I find complex flares almost have a life of their own, and it can be hard to predict what will happen next with them. Once I have entered a complex flare situation I have to work quite hard to reduce my pain triggers, and improve my well-being, in order to calm the flare down and return to my ‘normal’ persistent pain state. This process usually takes much longer than for a ‘simple’ flare.
Recovering from pain flares
Everyone’s experience of pain flares is different, and everyone will approach their recovery from flares differently.
I think of recovering from a flare in four main parts.
- Firstly, I need to be able to cope day to day with the pain I’m experiencing during the flare (and for me particularly during the night).
- Secondly, I need to reduce the increased pain levels, and get back to a ‘normal’ pain state, as quickly as possible.
- Thirdly, I need to ensure my mental health doesn’t overly suffer, and I regain ‘resilience’ as quickly as possible.
- Fourthly, looking forward, I need to revisit my work commitments, my social commitments and my pain management strategies so that I avoid getting into a flare situation again for a while.
I don’t pretend to be an expert on recovering from flares. However, based on my personal experience, I suggest the following tips for recovering from a pain flare, which I hope may be useful.
My top twenty tips for recovering from a pain flare
- Recognise this is a flare. Flares can sometimes have a habit of creeping up on you.
- Briefly reflect on what might have contributed to the flare (it might help you avoid others in the future). Remember there are usually a number of causes contributing, and may include factors such as: physical triggers, emotions, sleep, weather, inflammation etc. Sometimes you won’t be able to work out a cause, and that’s fine.
- Don’t over-analyse what might have caused your flare. This isn’t helpful. If you can’t quickly tell what might have contributed to it then move on.
- Don’t blame yourself for getting into a flare. This isn’t helpful either, you just need to move forward.
- Don’t panic or catastrophise. It is easy to think the worst when in a flare. At the same time don’t ignore anything you think is different and wrong. If you are concerned about your condition, then seek advice from your GP or other involved clinicians.
- Tell your family and friends you are in flare and talk with them about how best they can support you, without removing your independence.
- Give yourself space to recover. Look at ways to reduce any work or social commitments you have. (Don’t reduce them all though otherwise you risk becoming isolated which won’t help).
- Be particularly careful about ‘pacing’. Your ‘pain sensitivity dial’ is likely turned up. Reduce as many ‘triggers’ to your pain as you can. Put in as many pain-management techniques as you can.
- Remember what you have been taught by your physiotherapist, pain clinic, or other professional about how to manage a flare situation. If you have written a flare ‘plan’ then find it and read it. Now is the time to put everything you have learnt into practice, even though now may feel like the time it is going to be the hardest.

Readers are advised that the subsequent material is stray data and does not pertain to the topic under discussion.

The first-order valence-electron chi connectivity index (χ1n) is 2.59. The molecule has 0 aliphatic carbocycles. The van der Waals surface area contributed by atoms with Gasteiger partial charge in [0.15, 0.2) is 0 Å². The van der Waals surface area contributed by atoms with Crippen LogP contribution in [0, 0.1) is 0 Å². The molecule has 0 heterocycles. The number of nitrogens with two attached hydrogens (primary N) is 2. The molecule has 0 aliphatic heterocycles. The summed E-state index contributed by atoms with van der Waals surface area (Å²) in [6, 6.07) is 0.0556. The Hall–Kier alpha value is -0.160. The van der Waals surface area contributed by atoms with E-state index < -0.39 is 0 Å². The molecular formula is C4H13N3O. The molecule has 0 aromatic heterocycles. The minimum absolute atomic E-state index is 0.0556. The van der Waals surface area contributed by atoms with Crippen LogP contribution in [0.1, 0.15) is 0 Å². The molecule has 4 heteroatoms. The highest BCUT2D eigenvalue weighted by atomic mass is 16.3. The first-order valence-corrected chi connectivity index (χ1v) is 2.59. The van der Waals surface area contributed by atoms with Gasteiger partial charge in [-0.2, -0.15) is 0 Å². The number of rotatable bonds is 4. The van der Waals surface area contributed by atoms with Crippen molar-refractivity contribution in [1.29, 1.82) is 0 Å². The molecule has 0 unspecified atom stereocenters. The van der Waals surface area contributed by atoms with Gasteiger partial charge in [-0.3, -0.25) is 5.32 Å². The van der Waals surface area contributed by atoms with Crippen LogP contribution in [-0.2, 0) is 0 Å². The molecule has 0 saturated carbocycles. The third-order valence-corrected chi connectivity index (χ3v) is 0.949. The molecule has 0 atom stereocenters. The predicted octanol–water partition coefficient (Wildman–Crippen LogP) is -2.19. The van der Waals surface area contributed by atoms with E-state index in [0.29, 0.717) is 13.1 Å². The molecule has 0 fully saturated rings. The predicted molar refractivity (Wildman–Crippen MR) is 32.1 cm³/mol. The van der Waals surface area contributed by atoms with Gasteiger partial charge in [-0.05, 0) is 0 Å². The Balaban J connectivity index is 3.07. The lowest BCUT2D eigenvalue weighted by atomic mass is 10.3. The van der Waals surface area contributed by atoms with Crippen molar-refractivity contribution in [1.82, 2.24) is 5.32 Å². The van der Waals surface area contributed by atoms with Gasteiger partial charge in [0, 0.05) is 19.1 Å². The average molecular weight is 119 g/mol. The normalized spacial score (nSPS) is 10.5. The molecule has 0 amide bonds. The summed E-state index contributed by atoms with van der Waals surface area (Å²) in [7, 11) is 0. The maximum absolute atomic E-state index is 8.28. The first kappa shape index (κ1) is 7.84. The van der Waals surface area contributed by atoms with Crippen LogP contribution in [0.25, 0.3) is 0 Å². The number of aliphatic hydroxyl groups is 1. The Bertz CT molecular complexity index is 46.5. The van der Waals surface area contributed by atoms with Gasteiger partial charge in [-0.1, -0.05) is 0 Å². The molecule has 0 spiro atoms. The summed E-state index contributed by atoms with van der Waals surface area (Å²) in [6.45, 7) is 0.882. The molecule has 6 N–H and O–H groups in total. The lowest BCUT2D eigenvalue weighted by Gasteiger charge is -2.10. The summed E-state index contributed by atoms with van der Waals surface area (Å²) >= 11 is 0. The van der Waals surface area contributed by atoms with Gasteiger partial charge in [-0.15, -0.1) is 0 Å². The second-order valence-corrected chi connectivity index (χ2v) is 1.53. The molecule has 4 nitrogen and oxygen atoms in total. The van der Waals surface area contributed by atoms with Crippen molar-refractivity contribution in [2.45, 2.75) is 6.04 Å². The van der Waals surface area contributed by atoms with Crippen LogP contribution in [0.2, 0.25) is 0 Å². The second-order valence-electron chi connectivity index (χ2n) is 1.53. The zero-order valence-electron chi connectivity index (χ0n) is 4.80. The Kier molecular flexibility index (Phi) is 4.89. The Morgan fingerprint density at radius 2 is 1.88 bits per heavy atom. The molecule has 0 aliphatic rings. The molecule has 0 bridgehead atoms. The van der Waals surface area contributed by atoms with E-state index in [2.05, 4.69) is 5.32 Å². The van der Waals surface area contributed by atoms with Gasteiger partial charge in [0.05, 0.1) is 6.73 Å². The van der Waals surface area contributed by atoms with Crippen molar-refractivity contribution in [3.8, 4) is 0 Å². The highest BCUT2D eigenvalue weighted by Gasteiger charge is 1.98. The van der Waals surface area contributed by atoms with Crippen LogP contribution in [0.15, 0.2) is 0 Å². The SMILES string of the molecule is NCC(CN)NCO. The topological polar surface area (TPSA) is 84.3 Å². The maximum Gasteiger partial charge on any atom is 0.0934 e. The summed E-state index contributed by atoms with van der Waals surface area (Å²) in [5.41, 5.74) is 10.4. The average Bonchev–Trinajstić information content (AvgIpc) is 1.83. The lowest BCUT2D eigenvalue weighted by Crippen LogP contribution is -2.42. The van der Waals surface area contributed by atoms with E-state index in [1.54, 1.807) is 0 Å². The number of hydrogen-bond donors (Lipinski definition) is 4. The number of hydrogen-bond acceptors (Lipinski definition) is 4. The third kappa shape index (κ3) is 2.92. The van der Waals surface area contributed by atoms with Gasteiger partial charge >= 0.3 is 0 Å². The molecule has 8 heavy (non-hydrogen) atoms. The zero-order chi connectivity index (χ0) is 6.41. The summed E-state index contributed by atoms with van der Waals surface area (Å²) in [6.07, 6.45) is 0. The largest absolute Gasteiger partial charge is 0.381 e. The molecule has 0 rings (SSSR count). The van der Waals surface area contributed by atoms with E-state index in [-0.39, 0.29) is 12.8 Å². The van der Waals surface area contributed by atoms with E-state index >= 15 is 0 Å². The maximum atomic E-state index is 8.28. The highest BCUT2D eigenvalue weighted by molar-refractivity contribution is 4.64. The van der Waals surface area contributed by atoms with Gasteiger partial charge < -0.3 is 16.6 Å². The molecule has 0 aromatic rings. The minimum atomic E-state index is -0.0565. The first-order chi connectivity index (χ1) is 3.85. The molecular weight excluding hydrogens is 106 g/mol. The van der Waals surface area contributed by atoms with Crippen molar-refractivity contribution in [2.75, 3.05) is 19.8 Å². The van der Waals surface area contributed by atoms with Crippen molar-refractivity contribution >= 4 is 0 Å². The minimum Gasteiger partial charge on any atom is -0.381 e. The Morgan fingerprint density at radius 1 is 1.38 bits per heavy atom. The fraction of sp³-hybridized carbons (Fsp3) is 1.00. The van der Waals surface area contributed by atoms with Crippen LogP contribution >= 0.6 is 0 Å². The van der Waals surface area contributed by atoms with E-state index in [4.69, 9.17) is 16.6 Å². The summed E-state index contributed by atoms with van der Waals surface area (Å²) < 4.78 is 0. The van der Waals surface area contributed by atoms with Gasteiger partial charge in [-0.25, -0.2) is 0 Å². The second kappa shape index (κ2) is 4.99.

- Consider whether increased use of medications may help for a short while. Think about which medications may be particularly helpful. (Make sure you have discussed with your GP or other clinicians though!)
- Do what you can to ensure you can sleep reasonably well. This may not be easy!
- Make sure you talk to others about how your flare is affecting you. This is particularly important if you think you are, or might be, becoming depressed.
- Consider reading blogs written by others with similar difficulties and consider connecting with groups on social media. Find the ‘right’ support for you.
- Look after your emotional and mental well-being. Be kind to yourself. Access family and friend support. Make space and time for going out to places you enjoy and doing things that make you feel relaxed and happy.
- Maintain as much independence as you can (eg dressing, getting food shopping), but don’t be afraid to ask for help. Understand and accept temporary limitations.
- Maintain as much physical movement as you can, without aggravating your condition.
- You may need to pause more strenuous exercise, such as going to the gym, swimming, cycling etc, depending on how you are affected. This might include physiotherapy exercises too. Restart as soon as you feel able. (You may need to seek professional advice as to what you should and shouldn’t do.)
- Look forward. Accept you are going through a temporary ‘blip’ but focus on your life beyond that. Where might you go for a holiday? Who might you like to go and visit? What book might you like to read next? Find things you want to do and start doing them.
- As you recover, take time to think about changes you might need to make to your life to help you stay out of a flare situation for longer. Do you need to try to change your work pattern to reduce the risk of flares? Do you need to review your use of medications? Can you improve your sleep? Is there an activity, for example swimming or walking, you could start doing regularly to improve your overall health? Do you need to take advice about any financial difficulties?
- And finally, at any point in your flare, do make sure you seek professional help if you feel you need to. This may be from your physiotherapist, your GP, or a range of other clinicians or professionals.
A PDF of my top twenty tips for recovering from a pain flare can be accessed by clicking HERE.
I hope the description I have given of my approach to ‘flares’ might help others living with persistent pain, particularly if they have neuropathic pain, to develop their own approach.
There is no ‘one-size fits all’. Each of us needs to work out our own way of managing our persistent pain or other long term condition, including flares. This is merely mine. I hope it may be helpful for others to read.
As always I am very interested to hear any thoughts and comments on this post.
I would like to acknowledge the help and support my physiotherapist @MattLowPT has given me. He has patiently, and compassionately, helped me to understand my persistent pain condition and has helped me to develop my pain management techniques.